Divorce Can Sink Your Health Coverage - What To Do First

When a marriage comes undone, so can an ex-spouse’s health insurance safety net. For the spouse facing a loss of coverage, it’s a double whammy. First, they’re in a rushed position to find coverage. Second, they’ll be shocked to find out how much it costs.

Buying individual coverage is a huge wake-up call today, and it’s a particularly harsh reality to scramble for coverage in a divorce situation if they’re less than 65 years of age (when Medicare kicks in). A February study by the Henry J. Kaiser Family Foundation said that in 2006, annual insurance premiums for individuals averaged a total $4,242. For a family, that average was $11,480. For those in group plans, workers picked up 16 percent of that total for individual coverage and 27 percent for family coverage.

For individuals stuck paying for their own coverage, those numbers can be unaffordable. It’s a particularly big problem for women because they are more likely than men to be covered as dependants. Kaiser reported that in 2004, one in six privately insured women reported she postponed or went without needed care because she couldn't afford it.

Here are some important things individuals can do to assure they have affordable health coverage when facing a divorce:

Try to get on your own plan at work: If you are employed but have been on your spouse’s plan, make your first phone call to human resources at your employer and ask if and when you can enroll. If you can’t enroll immediately, see if you can keep your ex-spouse’s plan through COBRA, which we’ll discuss next. You and your dependent children may be eligible for a special enrollment period under provisions of the Health Insurance Portability and Accountability Act (HIPAA).

Go COBRA: In 1986, Congress passed the Consolidated Omnibus Budget Reconciliation Act (COBRA), which provides employees, retirees, spouses, former spouses and dependent children the right to temporary continuation of health coverage at group rates.  This coverage, however, is only available when coverage is lost due to certain specific events – fortunately, divorce is one of them. Buying coverage under COBRA means you’ll be paying the full premium for coverage (sometimes up to 102 percent). You’ll have up to 36 months to keep COBRA coverage, which is a good period of time to find a better option. Remember that companies with under 20 workers don’t have to comply with COBRA.

See if your spouse can keep the kids on his or her plan: It’s traditional -- though far from guaranteed -- that the higher-earning spouse agrees to put the kids on his or her health plan. To force the spouse who’s losing coverage to absorb the cost of health insurance for themselves and their dependents can be financially devastating, so if you are in this position, make it a key point in your divorce settlement negotiations.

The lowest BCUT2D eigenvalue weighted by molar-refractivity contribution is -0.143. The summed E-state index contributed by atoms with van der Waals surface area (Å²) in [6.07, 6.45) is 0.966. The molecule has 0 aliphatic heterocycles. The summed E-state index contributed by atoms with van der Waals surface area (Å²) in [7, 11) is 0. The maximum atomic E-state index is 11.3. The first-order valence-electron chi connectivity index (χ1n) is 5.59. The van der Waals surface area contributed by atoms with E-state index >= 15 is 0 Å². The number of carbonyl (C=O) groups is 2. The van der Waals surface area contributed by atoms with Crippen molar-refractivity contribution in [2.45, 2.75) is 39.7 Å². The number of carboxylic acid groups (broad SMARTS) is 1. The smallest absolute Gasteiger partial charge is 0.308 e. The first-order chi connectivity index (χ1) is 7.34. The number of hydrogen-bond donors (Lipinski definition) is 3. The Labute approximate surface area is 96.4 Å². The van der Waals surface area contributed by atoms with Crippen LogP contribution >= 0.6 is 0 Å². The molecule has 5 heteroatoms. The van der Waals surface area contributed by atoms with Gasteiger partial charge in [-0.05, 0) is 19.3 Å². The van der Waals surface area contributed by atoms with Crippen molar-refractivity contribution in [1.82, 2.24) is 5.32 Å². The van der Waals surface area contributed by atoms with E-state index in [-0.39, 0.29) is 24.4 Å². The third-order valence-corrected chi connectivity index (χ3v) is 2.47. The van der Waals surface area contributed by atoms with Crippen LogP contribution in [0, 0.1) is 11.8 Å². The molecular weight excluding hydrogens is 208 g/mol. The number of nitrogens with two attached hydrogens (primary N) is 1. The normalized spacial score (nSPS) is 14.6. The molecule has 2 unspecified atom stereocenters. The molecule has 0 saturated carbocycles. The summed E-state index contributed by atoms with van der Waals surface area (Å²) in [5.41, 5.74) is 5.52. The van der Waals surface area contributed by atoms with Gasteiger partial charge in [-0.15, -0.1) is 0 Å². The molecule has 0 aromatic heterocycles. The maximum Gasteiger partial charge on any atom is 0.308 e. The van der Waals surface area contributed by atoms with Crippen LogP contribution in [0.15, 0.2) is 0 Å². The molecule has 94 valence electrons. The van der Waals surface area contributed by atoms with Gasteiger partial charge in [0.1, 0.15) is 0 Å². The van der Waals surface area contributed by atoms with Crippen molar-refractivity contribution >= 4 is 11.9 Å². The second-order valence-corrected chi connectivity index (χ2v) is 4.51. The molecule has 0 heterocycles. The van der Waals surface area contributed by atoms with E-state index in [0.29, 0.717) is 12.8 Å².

Seek out coverage at associations: If you are a part-time worker not eligible for work-based coverage, consider coverage through an industry or professional association that markets health coverage to its members. The coverage is typically very basic and you need to scrupulously check out the quality of benefits, but for basic coverage, it’s a Band-Aid until you can qualify for something better.

Go for a high-deductible policy if you can afford it: High-deductible policies (policies with a deductible of at least $1,000) are a better deal for healthy individuals who want to keep their monthly premiums lower. Insurance agents who market individual health insurance sell these health policies, which are called “catastrophic” insurance because they cover major medical expenses as long as policyholders pay for routine care out-of-pocket. With many of these plans you have the option to open a health savings account (HSA) to help you offset the amount of that big deductible in a tax-advantaged account.

Get necessary healthcare expenses out of the way: With so many details individuals face during a divorce, it might be easy to forget this, but if you need glasses or if you planned on any elective medical procedures, get them done before you go off your spouse’s coverage or have to switch to COBRA. That goes for spending out your share of the dollars in the medical savings account (MSA) you have under your spouse’s coverage. Don’t be sneaky about it; just make it part of your agreement.

July 2007- This column is produced by the Financial Planning Association, a membership organization for the financial planning community, and is provided by Terry Green, CFP ®, AIF ®, a local member of the FPA.

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